Money-making schemes are a on my mind a lot lately, so here’s a little bit about ingenious schemes by which Japanese monks are raising money.
As I don’t have much understanding of Buddhism and Shinto, Japanese temples did not leave much impression upon me. After a while, they all started to look alike. One common element was the fundraising gimmicks used by the monks which I found rather ingenious.
First up, there’s omikuji, literally “sacred lottery.” You deposit a 100 yen (about $1) coin in a slot (on an honor system), shake a metal container with wooden stick marked with a hieroglyph (probably a number), match it up to a drawer and take out a sheet of paper. The fortunes contain a variety of outcomes, from blessing – dai-kichi (now I know what Daikichi Sushi restaurants are named after:), through lesser forchunes such as near-small-blessing, sue-shÅ-kichi, and to great curse – dai-kyÅ.
The genius of the system is that if you don’t like your fortune, you can tie it on special pine planks (according to Wikipedia it’s a pun – “pine tree” is “matsu” and “to wait” is “matsu”). Then you can try again.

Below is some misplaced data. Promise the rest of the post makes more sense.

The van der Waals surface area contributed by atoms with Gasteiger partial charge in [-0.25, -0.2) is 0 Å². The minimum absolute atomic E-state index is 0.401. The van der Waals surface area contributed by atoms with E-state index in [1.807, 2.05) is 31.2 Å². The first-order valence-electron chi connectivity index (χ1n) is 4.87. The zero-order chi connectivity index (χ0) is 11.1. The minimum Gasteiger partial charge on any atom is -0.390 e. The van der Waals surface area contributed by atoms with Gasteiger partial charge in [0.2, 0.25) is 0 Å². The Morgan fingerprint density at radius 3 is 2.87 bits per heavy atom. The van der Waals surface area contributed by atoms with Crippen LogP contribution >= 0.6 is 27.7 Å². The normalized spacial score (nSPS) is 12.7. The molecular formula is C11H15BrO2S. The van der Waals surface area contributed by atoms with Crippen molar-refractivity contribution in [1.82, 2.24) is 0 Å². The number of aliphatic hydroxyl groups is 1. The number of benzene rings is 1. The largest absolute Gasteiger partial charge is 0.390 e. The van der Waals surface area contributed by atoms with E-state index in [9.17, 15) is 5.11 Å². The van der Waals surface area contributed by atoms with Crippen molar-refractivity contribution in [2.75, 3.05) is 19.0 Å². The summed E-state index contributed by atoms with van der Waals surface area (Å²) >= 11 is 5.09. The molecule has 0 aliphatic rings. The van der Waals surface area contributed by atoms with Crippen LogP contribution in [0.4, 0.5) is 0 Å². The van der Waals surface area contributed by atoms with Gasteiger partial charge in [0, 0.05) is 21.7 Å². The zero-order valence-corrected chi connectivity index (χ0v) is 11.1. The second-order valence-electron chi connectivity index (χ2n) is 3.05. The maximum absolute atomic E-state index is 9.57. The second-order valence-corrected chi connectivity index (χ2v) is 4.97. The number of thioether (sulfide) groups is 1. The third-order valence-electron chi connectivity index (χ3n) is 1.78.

Somewhere, I think it was near Ryoan-ji Temple I encountered this attraction. A little statue of a deity with a little bowl next to it. From what I understand, you need to throw a coin into the bowl for good luck. As you can see, it’s not too easy. My wife managed to get a 5 yen coin in though.
Here are temple workers collecting the bounty. They even have little bamboo rakes!
Then there’s Zeniarai Benten Shrine, where you can rent a special basket to wash your money is an underground spring, that is supposed to double your money. I hope washing a banking card works too :)
I’d like to finish this with a little news item that I pulled from Mainichi news: Man who stole 2 yen from shrine sentenced to 22 months behind bars. A yen is about 1 cent. Pretty rough, eh? Well, the article goes on to say that he also stole some batteries…